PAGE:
Given that the GPL is by far the most widely used license for open-source projects, it makes strategic legal sense for Mozilla to close the incompatibility gap.
Mechanics of Dual Licensing
The first prerequisite of dual licensing is that the licensor needs to have control over all the copyrights or at least enough control to be able to pick the license terms. When explaining the company’s decision to dual license, MySQL CEO Marten Mickos noted, “We can do this because we own our software and have the freedom to license it any way we wish.”
You can make sure you own the copyrights by either writing all your own code or obtaining third-party licenses. In fact at SleepyCat and MySQL, all code development is done in-house.
External development can be done, but the licensor needs to ensure that copyrights are assigned from contributors before their contribution is added in. This is Mambo’s model.
The next task is to figure out which dual license to use, which is not always an easy decision. The dual license, by its name, has two licenses, one I’ll call the free license and the other I’ll call the proprietary license.
The most commonly used free license is the GPL. The reason is that it features a strong copyleft which ensures that the original copyright holder is able to gain access to the source code for all bug fixes and modifications to the original software (which is not without its own issues, see “Limitations of Dual Licensing” below) and generally limits how someone can make money of what the original developer is giving away.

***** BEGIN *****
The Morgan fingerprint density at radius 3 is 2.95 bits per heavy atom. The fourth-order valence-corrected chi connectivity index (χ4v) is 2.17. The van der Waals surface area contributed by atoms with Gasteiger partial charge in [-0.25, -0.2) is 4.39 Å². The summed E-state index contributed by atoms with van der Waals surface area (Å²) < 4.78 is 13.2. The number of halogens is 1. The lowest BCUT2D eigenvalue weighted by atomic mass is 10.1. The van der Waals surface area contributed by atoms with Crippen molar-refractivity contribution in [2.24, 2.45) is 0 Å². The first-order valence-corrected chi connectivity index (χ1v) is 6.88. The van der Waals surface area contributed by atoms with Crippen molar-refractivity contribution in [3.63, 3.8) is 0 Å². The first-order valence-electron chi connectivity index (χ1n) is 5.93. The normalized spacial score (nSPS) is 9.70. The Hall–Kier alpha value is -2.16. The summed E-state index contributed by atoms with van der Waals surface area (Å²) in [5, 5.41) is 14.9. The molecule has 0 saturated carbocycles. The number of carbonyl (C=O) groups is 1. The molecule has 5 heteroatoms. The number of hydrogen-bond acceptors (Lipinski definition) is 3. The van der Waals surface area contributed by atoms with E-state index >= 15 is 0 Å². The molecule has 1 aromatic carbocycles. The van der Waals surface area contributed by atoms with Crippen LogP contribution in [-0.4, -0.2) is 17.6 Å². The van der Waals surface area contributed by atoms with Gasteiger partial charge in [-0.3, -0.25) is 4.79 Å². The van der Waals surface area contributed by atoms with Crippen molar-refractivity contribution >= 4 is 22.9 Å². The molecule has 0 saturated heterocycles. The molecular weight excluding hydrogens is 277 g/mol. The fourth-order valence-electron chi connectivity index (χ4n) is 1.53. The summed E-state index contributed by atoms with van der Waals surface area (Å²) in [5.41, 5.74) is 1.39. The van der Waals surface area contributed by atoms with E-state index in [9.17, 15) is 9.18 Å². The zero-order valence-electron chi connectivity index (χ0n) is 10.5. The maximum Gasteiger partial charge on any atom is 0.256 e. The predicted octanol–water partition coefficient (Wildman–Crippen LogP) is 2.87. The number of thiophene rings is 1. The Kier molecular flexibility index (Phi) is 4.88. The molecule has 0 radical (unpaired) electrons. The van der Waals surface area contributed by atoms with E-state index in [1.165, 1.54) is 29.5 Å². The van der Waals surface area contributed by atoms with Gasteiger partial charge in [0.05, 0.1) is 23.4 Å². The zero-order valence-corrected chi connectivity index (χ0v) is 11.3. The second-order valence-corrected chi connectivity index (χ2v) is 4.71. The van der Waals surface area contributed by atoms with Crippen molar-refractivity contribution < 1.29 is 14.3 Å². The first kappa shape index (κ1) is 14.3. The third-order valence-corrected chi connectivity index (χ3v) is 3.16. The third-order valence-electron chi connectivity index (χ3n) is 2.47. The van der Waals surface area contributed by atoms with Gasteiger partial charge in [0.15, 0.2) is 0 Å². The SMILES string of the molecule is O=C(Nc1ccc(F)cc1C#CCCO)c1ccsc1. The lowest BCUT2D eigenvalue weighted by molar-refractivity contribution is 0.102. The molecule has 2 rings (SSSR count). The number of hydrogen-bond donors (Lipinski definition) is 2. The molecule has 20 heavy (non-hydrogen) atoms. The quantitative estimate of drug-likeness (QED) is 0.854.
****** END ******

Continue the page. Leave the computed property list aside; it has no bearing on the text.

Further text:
Differentiating between licenses is a matter of examining the types of uses that apply. SleepyCat is one example — if a licensee intends to distribute the modified software without releasing the source code and the free license prohibits that, they need to obtain a proprietary license. Others, like Sun’s OpenOffice, have to license the source code and documentation under separate licenses.
Limitations of Dual Licensing
If your dual licensing model includes the GPL, you may get a situation where the copylefted version is better than the proprietary version. A major advantage of the open- source model is that having many pairs of eyes looking for problems makes bugs easier to find and fix.
It may be that the software released under the GPL version has a superior modification that is not found in the proprietary version. Under the GPL, you cannot fold that modification into the proprietary version without making your proprietary version subject to the GPL. You will need to monitor and keep track of your code as well third party fixes to ensure there is no tainting.